How Do I Write?
You should know this on a basic level if you want to be an author of any kind. You need at least a simple understanding of sentence structure, grammar, and punctuation–either learned or innate. Many things can be fixed in editing, but your editor needs to be able to figure out what you meant to say. If this translates to “I don’t know how story structure works”, then let me show you a handy thing known as Freytag’s Pyramid:
This is the basic skeleton of a story–a good tale takes interesting characters and forces them into a problem or situation they can’t help but react to. The way the characters plan to handle this problem–which is usually riddled with problems and setbacks of its own–comprises the rising action. The Climax is the high point of the story: a big fight, a grand tournament, or perhaps a final showdown. No matter what the conflict is, it needs to come to a head and resolve in this segment. Falling action is what happens due to the outcome of the Climax. Did your characters defeat the evil wizard? Did they win the grand tournament? What happens afterward–do they realize that they don’t feel fulfilled like they thought they would be? Do they vow to change their world or life in a meaningful way now that they have triumphed? Your characters should enter this period changed in some way from the way they began the story, because of the events leading up to or occurring during the climax. After that is denouement: the story wraps up any loose ends or side-plots, and makes its way towards a satisfying ending. Due to the nature of light novels being multi-volume, denouement often leads to a cliffhanger or last-minute plot lead in order to hold your interest in the series.
What Kind of Software Should I Use?
There is no software or method that will improve your writing with no effort. I’m serious. So before you go out and drop money on expensive software, or buy that fancy leather journal you saw online, use what you already have on hand. Want the visceral feel on pen on paper? Buy a cheap college-ruled notebook. Want to work on your computer? Give Google Docs or OpenOffice a try–both are full-featured word processors that are free to use. [And as a bonus, Google Docs can be accessed on any trusted computer with an internet connection. How neat is that?]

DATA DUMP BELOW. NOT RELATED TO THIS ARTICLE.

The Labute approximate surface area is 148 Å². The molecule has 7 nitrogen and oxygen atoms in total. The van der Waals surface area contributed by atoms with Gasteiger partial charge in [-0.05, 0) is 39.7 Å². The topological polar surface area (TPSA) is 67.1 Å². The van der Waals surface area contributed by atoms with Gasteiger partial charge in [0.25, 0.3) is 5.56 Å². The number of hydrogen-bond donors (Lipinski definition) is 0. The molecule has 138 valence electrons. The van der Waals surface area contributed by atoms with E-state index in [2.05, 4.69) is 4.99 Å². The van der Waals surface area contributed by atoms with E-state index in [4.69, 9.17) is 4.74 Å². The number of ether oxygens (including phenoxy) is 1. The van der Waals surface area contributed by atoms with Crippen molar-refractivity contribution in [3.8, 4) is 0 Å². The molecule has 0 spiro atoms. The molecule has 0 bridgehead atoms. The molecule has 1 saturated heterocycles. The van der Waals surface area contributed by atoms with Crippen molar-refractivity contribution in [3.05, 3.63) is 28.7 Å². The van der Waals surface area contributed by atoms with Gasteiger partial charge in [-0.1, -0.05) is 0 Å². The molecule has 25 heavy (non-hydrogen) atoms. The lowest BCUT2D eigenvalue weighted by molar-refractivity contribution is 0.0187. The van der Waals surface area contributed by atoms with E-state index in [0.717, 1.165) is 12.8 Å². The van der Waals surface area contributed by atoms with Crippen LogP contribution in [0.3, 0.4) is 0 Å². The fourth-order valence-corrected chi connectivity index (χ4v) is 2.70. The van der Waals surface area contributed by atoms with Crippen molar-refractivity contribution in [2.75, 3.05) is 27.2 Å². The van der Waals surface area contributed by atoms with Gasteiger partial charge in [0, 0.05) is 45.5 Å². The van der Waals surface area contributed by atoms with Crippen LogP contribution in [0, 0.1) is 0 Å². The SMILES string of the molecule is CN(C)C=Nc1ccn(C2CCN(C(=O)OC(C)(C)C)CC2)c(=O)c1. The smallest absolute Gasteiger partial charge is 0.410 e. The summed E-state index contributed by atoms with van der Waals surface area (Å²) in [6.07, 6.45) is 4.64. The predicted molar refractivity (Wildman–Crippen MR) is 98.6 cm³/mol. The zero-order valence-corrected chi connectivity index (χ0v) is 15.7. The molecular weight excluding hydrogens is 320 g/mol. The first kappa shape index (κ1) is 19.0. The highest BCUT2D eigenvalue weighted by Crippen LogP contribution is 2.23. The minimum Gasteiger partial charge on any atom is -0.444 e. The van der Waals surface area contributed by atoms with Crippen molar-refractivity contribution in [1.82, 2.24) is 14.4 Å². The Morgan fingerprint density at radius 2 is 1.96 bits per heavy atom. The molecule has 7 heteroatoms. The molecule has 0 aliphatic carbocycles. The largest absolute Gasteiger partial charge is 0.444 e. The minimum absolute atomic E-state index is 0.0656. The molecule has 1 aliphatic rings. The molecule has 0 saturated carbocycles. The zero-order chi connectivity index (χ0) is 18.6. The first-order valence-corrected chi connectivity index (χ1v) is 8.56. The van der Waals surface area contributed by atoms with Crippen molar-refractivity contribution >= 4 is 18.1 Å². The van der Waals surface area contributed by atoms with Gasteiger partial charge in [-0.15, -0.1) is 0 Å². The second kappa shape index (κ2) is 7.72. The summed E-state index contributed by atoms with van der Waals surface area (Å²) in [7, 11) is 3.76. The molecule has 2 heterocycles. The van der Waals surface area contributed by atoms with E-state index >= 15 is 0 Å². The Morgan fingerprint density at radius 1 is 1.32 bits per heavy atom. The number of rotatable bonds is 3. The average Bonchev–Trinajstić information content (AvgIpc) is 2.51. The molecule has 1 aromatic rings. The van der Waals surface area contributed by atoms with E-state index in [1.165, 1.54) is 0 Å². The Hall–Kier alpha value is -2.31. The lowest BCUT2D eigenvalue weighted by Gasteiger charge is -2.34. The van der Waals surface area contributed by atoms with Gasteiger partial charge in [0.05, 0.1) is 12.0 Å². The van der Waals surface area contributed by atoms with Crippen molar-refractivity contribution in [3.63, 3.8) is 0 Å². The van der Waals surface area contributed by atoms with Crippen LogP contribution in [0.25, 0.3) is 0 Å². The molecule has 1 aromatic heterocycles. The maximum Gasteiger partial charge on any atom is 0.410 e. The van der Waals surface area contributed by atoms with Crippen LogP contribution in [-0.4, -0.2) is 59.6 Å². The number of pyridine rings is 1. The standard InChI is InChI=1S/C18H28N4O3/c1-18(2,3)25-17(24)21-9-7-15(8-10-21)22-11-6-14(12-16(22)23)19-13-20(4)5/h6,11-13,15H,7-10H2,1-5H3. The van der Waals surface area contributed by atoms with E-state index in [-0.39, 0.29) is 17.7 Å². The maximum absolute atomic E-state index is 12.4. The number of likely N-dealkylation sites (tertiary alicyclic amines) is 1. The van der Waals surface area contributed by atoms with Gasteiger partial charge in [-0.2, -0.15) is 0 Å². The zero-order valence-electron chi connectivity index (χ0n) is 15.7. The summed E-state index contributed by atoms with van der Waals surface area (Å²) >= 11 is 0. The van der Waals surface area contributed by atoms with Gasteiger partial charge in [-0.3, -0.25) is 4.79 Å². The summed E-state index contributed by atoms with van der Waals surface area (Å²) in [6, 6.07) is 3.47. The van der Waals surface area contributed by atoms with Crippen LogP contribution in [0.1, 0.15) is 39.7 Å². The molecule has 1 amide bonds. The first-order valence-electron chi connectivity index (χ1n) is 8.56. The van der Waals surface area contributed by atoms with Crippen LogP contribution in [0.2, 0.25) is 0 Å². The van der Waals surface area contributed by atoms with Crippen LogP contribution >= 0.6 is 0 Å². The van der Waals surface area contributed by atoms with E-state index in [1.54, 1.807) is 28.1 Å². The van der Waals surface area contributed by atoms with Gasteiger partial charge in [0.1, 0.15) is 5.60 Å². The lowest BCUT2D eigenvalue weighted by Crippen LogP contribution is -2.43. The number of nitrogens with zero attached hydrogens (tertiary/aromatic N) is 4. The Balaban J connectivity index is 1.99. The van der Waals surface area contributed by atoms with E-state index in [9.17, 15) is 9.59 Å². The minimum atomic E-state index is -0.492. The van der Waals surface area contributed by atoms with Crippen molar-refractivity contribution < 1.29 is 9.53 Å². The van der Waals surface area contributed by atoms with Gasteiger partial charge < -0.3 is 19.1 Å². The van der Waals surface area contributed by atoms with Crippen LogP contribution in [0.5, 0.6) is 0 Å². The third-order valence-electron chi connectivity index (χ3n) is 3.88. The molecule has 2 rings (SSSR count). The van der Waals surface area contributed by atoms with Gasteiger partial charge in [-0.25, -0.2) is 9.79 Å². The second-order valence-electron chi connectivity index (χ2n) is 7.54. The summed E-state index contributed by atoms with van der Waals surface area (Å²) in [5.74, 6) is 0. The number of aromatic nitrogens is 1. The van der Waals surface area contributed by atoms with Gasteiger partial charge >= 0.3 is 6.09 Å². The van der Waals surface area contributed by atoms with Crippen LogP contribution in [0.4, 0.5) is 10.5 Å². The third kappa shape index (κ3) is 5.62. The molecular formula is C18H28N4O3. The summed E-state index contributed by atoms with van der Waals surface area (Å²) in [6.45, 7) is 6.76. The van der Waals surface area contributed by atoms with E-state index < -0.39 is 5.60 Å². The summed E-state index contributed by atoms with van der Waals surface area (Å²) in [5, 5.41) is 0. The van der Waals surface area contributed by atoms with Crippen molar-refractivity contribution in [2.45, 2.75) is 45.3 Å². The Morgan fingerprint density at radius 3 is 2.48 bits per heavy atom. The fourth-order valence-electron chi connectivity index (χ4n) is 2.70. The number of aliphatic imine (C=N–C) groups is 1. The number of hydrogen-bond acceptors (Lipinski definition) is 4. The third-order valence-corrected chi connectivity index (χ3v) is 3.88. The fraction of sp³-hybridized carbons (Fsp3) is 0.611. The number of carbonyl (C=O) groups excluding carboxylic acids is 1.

However you decide to get words from your head, just remember to do it often. Practice is the key to improving your writing, followed only by reading. That’s right, reading. What you enjoy reading defines your taste in books, and will manifest itself in your writing voice. People who like the same style as you will be drawn to your writing, and you want that–write for your own enjoyment: your target demographic is ultimately you. [It sounds cheesy, but it’s the truth.]
Later if you want to upgrade to a word processor/writing organization program, you’ll know exactly what features you need for your method of work.
What Kind of Story Should I Write?
Whatever kind of story appeals to you! Want to rehash the Hero’s Journey–have at it! Want to write a high school romance? You’re good! Want to write an experimental horror story about a team of operatives that is trapped in an alternate dimension? It’s a go! You don’t need to limit yourself to what’s popular in Japanese LNs. The “Teleported to Another World” and “Trapped in an RPG” themes that were popular a few years back are losing steam. The rising stars now seem to be “Magic Academy Hijinks” and “High Schooler is a Secretly Famous ___”. These things change, and people don’t always like what is popular at the moment. Write whatever makes you happy!
Should I Distribute Online as I Go, Or Should I Wait?
Distributing each chapter as it becomes available is what Webnovels do, and you are free to do this if you want. All the OLEN authors I spoke with prefer to wait until they have a fully edited and polished volume available to put up for sale. I myself prefer this, but I have been known to post a few chapters or excerpts as teasers to cultivate interest and make people want to purchase my work. If you want to release your work for free, that is entirely up to you! There are a few English-language webnovels available for free–and they are quite popular!
How Do I Submit My Work to a Publisher?
This is where things get rough. You see, you can’t. Translation companies like YenPress and Seven Seas don’t accept OELN manuscripts. Yet. There is a huge push for them to from us OLEN authors, but the market for light novels itself is just getting on its feet. [Think manga in the early 90s, if you were around for that.] It’s only recently that manga has come into focus as a media deserving of the same attention anime gets, and in five to ten years I see LNs having that same popularity. I don’t blame the publishers for being conservative right now, but we hope in the future they start accepting manuscripts from English-language authors, or hold contests similar to the Dengeki Novel Prize held by publisher ASCII Media Works in Japan.
You could take your work to traditional publishers, but they are unlikely to take a chance on something so niche. If they do like it, they may strip the illustrations from it entirely or ask you to drastically change the plot/character interactions to sell better to English-speaking audiences. If you are willing to do that then there is no reason for you to not query traditional publishers. But a word of caution–choose whom you submit to carefully. If you send your wacky vampire-high school romance to a publisher that puts out murder mysteries, your manuscript is going to end up in the circular file. [Whispers dramatically: the trash.]
Beyond that, you do what the rest of us do: Self-Publish.